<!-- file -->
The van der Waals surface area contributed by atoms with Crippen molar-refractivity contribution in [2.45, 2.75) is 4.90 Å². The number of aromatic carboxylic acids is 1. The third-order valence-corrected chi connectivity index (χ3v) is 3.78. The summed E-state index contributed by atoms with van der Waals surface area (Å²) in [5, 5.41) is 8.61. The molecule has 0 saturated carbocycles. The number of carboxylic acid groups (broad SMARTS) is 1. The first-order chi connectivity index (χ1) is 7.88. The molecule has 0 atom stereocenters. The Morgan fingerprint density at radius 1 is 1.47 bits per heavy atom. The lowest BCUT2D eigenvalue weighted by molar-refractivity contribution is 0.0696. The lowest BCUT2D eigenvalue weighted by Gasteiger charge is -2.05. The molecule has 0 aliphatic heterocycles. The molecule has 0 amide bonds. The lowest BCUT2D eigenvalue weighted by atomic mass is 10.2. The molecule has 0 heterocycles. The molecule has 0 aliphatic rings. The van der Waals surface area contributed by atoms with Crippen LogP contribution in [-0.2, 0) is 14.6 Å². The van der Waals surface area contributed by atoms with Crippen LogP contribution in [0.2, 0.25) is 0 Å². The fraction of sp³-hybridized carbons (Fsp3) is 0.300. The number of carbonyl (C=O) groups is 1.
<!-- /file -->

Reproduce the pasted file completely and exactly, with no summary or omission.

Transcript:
The van der Waals surface area contributed by atoms with Crippen molar-refractivity contribution in [2.45, 2.75) is 4.90 Å². The number of aromatic carboxylic acids is 1. The third-order valence-corrected chi connectivity index (χ3v) is 3.78. The summed E-state index contributed by atoms with van der Waals surface area (Å²) in [5, 5.41) is 8.61. The molecule has 0 saturated carbocycles. The number of carboxylic acid groups (broad SMARTS) is 1. The first-order chi connectivity index (χ1) is 7.88. The molecule has 0 atom stereocenters. The Morgan fingerprint density at radius 1 is 1.47 bits per heavy atom. The lowest BCUT2D eigenvalue weighted by molar-refractivity contribution is 0.0696. The lowest BCUT2D eigenvalue weighted by Gasteiger charge is -2.05. The molecule has 0 aliphatic heterocycles. The molecule has 0 amide bonds. The lowest BCUT2D eigenvalue weighted by atomic mass is 10.2. The molecule has 0 heterocycles. The molecule has 0 aliphatic rings. The van der Waals surface area contributed by atoms with Crippen LogP contribution in [-0.2, 0) is 14.6 Å². The van der Waals surface area contributed by atoms with Crippen LogP contribution in [0.2, 0.25) is 0 Å². The fraction of sp³-hybridized carbons (Fsp3) is 0.300. The number of carbonyl (C=O) groups is 1.